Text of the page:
An Endless Summer: How COVID Has Reversed Academic Achievement
Published February 9, 2021
The impact of the coronavirus pandemic on education has been severe, accelerating the learning losses typically seen over summer breaks. The sad reality is that the shutdowns have had an unequal effect on students. While most students have experienced a learning decay, the impact has been more severe among disadvantaged children.
- What do you see as the biggest challenges involved in online teaching?
- What are the advantages of online learning versus in-school learning?
- Read CREDO’s “Estimates of Learning Loss in the 2019–2020 School Year.” Available here.
- Read “COVID-19 and Schools,” with Eric Hanushek and Margaret Raymond. Available here.
- Read “The Gap between High School Graduation and College Preparedness,” with Margaret Raymond. Available here.
- Read “The Diploma Dilemma,” by Margaret Raymond. Available here.
- Read “Improving Educational Outcomes Through Innovation,” by Margaret Raymond. Available here.
- Read “How Well Are Teachers Doing?” by Margaret Raymond. Available here.
There is no doubt that the coronavirus pandemic slammed educators and policy makers with a herculean task of pivoting from classrooms to virtual instruction. At the same time, there is no dispute that learning gains that have occurred since school buildings were closed have been negatively affected. The only open question has been: how bad is it?
The Center for Research on Education Outcomes (CREDO) at Stanford University calculated the magnitude of student-level learning losses on behalf of nineteen of our state research partners for the 2019-2020 school year. The results are not good.
Every summer, students forget some of what they learned during the prior school year. We call this learning decay.
We can see the same phenomenon with COVID. As schools sent their students home in mid-March, students were effectively on an extended summer break. Every day they were out of the classroom, they fell further behind.
We modeled the learning decay that students faced during the extended break. The results are tragic.
Of the nineteen states we reviewed, the largest learning loss in reading was about 183 days of schooling, equal to one school year. The smallest effect was about 57 school days. That’s still approximately one-third of the school year.
Losses in math achievement were even larger. The average loss was 136 days of schooling and the largest was 232 days.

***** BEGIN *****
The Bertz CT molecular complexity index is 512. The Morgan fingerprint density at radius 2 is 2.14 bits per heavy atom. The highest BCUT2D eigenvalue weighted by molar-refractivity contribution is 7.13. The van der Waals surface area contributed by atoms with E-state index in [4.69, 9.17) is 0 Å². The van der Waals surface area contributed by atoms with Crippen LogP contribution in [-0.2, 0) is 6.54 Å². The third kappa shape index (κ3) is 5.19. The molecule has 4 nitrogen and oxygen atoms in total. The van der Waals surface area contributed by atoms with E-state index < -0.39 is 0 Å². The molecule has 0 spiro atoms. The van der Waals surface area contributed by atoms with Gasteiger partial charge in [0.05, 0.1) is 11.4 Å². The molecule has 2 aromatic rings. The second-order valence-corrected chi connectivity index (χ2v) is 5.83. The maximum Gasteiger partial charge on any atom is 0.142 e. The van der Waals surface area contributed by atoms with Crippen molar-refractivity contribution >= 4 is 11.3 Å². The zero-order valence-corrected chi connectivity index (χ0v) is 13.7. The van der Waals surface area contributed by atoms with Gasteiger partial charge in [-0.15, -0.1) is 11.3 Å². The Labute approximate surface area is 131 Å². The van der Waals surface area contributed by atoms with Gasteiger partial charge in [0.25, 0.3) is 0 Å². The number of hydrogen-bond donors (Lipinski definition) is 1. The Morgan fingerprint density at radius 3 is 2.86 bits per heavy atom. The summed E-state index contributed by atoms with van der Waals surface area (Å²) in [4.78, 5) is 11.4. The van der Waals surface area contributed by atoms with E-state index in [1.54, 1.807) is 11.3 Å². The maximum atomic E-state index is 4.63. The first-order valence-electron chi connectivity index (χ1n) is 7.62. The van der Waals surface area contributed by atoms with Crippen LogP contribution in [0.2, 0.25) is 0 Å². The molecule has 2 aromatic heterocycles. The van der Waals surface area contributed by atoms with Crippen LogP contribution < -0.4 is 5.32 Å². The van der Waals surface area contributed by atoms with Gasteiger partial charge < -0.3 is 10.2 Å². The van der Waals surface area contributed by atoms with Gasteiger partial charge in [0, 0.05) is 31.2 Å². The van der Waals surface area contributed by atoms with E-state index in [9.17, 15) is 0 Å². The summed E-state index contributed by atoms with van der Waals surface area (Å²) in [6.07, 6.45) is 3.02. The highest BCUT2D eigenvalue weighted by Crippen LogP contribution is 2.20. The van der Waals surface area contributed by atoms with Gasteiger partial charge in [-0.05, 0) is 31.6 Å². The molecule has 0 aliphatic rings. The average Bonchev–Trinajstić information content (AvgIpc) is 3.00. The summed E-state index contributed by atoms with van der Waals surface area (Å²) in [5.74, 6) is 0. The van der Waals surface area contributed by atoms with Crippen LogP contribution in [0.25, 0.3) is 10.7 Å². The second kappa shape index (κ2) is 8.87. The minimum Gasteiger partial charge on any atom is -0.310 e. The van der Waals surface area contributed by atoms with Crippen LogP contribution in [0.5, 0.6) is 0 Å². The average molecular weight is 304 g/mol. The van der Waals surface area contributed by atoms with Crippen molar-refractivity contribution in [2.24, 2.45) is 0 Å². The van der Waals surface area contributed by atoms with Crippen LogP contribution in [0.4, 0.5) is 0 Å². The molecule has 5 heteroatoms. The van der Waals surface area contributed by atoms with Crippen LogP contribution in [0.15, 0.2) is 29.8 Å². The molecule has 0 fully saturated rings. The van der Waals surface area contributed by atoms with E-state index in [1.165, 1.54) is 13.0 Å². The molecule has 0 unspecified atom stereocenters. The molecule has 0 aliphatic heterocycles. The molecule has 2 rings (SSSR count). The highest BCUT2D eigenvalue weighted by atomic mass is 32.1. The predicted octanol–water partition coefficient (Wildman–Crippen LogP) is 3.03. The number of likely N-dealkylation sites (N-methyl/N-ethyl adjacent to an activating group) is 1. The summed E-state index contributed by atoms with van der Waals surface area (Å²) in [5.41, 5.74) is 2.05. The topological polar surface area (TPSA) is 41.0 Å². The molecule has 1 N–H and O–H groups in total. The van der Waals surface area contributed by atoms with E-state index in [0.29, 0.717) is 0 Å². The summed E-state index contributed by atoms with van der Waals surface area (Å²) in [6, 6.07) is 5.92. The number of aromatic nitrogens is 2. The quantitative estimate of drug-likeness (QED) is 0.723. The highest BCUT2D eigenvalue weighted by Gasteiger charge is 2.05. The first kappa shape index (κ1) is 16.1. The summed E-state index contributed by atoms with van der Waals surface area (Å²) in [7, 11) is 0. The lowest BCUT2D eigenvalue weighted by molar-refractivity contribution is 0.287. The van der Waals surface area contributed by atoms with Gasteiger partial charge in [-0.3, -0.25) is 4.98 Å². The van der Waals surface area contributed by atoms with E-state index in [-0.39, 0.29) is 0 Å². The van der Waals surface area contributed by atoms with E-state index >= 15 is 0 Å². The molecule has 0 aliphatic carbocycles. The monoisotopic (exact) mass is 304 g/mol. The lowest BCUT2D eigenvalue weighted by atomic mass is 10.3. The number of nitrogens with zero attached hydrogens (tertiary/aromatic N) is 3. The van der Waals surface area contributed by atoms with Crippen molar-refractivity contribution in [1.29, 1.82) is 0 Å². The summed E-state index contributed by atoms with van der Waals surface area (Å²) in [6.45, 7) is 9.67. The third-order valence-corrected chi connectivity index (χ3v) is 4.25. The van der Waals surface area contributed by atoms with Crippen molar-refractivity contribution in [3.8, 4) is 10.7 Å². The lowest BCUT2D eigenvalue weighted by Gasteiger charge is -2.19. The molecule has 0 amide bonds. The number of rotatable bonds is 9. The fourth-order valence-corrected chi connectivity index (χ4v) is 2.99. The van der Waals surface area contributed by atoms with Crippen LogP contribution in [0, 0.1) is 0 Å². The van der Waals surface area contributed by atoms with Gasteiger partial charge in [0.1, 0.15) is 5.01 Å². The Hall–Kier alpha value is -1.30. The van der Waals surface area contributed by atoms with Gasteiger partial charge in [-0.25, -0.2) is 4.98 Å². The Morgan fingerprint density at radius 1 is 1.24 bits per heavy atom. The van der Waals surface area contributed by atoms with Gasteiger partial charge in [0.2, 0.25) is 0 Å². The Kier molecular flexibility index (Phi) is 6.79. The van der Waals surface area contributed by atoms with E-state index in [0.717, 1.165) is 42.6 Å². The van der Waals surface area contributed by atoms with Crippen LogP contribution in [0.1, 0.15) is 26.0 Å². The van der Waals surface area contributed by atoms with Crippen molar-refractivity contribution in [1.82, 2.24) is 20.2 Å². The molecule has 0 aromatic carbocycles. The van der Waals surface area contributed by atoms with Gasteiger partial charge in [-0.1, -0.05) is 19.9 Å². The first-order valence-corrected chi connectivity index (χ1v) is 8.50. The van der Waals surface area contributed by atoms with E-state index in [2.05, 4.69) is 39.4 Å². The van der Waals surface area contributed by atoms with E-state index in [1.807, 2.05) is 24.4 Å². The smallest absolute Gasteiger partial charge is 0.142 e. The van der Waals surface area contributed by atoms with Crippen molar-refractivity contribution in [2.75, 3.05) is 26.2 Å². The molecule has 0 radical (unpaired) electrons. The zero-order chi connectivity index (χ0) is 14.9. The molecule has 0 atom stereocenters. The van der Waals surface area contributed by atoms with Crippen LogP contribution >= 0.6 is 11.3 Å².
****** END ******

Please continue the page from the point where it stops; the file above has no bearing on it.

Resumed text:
These findings lead to four important considerations.
First, recovering from the 2019-2020 losses will take years. The significant differences in lost learning between states and particular cohorts of students reflect the fact that school closures had highly unequal impacts. Disadvantaged students generally suffered much more than students from advantaged families. And as the pandemic continues, we can assume learning loss will continue, so recovery will be extended.
Second, the wide variation within states (and often within schools) means that conventional models of classroom-based instruction – a one-to-many, fixed-pace approach – will not meet the needs of students. New approaches must be allowed to ensure high-quality instruction is available in different settings, recognizing that different skills may be needed for the different channels. It is worth asking who is preventing those approaches from being adopted.
Third, the need for rigorous student-level learning assessments has never been higher. In particular, this crisis means we must adopt strong diagnostic assessments and frequent progress checks. Both should be aligned with historical assessment trends to plot a recovery course.
Fourth, the measures of average loss and the range around it immediately call into question the existing practice of allowing communities to plot their own paths forward. Communities suffering the largest estimated learning losses generally do not have the means and capacity to create and implement school improvement plans on their own - we should anticipate similar limitations as they build and deploy their recovery plans. Insistence on local autonomy in this case will not yield equitable responses.
The sad reality is that the shutdowns have had an unequal effect on many students. Subsequent shutdowns through the 2020-2021 school year will only magnify those effects. Recovering from the shutdown requires us to transform the way we educate our children, and that we do it soon.